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The Dietary Guilt Trip

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It is a technique that parents have used since Adam and Eve started raising Cane and Abel: the guilt trip.  Remember when you refused to eat something on your plate and your mother would turn to you and say, “I am really disappointed because I went to a lot of trouble to fix that special just for you.”  That line would make you feel like a real schmuck, and so you would try and choke  down a few bites of the offending food just to please your mother and alleviate some of the guilt you were feeling.  This dietary guilt trip is currently being used by the USDA and other groups who want to control what you eat.

 

Recently the Dietary Guidelines Advisory Committee, an arm of the federal Department of Health and Human Services, wrote in a preliminary report that , “A dietary pattern that is higher in plant(s) … and lower in animal-based foods is more health promoting and is associated with lesser environmental impact.”  The panel said that Americans should eat less meat and dairy because production is hurting the planet. These recommendations will be considered as the USDA gets ready to publish new guidelines on what Americans should eat.  For the first time, the committee took into consideration sustainability and environmental impact when making their recommendations.

 

The dietary guidelines do not have the force of law, but they will determine the kind of food that is served in school lunches and in the military. So these recommendations are a serious issue. Congress has been quite vocal about the inclusion of non-nutrition factors in the recommendations, and Secretary of Agriculture Tom Vilsack has been quick to distance himself from this concept. “I read the actual law,” he told the Wall Street Journal. “Our job ultimately is to formulate dietary and nutrition guidelines. And I emphasize dietary and nutrition because that’s what the law says.”

 

But the concept of judging food on environmental and social factors is popular with a number of groups.  For example, Food Tank, an organization that promotes alternative agricultural practices, suggests we judge food based on all kinds of social and environmental traits. Food Tank suggests we evaluate meat protein this way: “Imagine if the price you paid for a hamburger included factors such as heart disease, the number one cause of death worldwide; or the runoff of manure spread on fields from concentrated animal feeding operations; or injuries to workers in slaughterhouses and processing plants; or the poor animal welfare practices in livestock operations.” This is the kind of nonsense being spread in all seriousness by these groups and is just another way to make us feel guilty about the food we eat.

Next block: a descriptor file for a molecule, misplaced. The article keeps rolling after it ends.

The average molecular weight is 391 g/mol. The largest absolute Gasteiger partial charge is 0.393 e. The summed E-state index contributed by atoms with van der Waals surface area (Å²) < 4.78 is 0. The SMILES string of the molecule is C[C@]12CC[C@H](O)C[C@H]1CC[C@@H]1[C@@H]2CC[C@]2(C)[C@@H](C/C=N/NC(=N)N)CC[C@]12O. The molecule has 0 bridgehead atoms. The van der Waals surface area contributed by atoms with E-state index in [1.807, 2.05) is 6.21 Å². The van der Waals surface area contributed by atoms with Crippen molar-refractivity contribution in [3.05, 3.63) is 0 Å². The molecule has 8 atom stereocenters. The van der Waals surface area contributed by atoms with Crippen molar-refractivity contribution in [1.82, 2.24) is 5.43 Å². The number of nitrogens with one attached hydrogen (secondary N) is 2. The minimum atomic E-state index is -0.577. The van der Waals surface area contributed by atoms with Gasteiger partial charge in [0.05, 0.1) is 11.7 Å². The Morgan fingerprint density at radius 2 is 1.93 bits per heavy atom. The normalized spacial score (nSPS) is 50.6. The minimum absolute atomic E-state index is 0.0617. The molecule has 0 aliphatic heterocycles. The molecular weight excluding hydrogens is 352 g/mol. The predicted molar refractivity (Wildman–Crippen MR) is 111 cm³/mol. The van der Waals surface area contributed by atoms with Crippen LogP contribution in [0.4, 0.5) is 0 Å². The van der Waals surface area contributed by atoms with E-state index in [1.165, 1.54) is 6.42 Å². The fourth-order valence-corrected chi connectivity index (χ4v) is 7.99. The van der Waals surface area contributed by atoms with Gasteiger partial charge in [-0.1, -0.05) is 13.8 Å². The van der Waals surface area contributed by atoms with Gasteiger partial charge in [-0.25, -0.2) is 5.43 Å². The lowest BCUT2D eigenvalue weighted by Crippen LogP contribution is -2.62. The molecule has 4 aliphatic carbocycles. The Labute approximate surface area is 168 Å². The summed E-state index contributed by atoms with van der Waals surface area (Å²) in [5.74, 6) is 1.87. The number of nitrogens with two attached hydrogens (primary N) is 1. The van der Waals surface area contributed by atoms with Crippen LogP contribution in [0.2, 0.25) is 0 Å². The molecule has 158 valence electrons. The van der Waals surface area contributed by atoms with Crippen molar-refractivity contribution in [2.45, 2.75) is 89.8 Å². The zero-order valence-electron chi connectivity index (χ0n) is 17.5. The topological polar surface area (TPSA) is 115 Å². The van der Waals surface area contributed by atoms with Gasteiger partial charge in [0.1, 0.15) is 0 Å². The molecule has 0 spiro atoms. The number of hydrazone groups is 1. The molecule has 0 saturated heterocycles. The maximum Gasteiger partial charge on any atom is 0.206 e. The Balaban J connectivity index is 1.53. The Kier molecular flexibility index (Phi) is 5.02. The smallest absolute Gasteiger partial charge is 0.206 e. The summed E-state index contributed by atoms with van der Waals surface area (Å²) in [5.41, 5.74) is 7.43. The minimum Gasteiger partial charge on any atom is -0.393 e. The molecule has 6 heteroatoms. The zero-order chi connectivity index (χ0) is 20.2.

A group called True Cost Accounting assigns value to the social, environmental, and health impacts of producing food, “Taking these costs into account is essential; the economic cost of global environmental degradation from industry is estimated at US$2 to US$5 trillion per year.”  Well, it does not take a rocket scientist to see where this line of thinking is going. “TCA has the potential to make industrial food production seem unreasonably harmful and expensive and make sustainable food production seem not only necessary, but affordable,” according Food Tank’s website.

 

In the United States, we have the most abundant, affordable, safest, and nutritious food supply in the world which is produced in the most efficient, sustainable, and environmentally conscious method possible. Yet, we are supposed to feel guilty about this.  We are supposed to put away our steak knives and live on nuts, veggies, and whole grains. Yup, it’s mom’s guilt trip all over again. While this may have been a good way to get us to eat what was on our plates, it is not a good basis for food or nutrition policy.

 

By Gary Truitt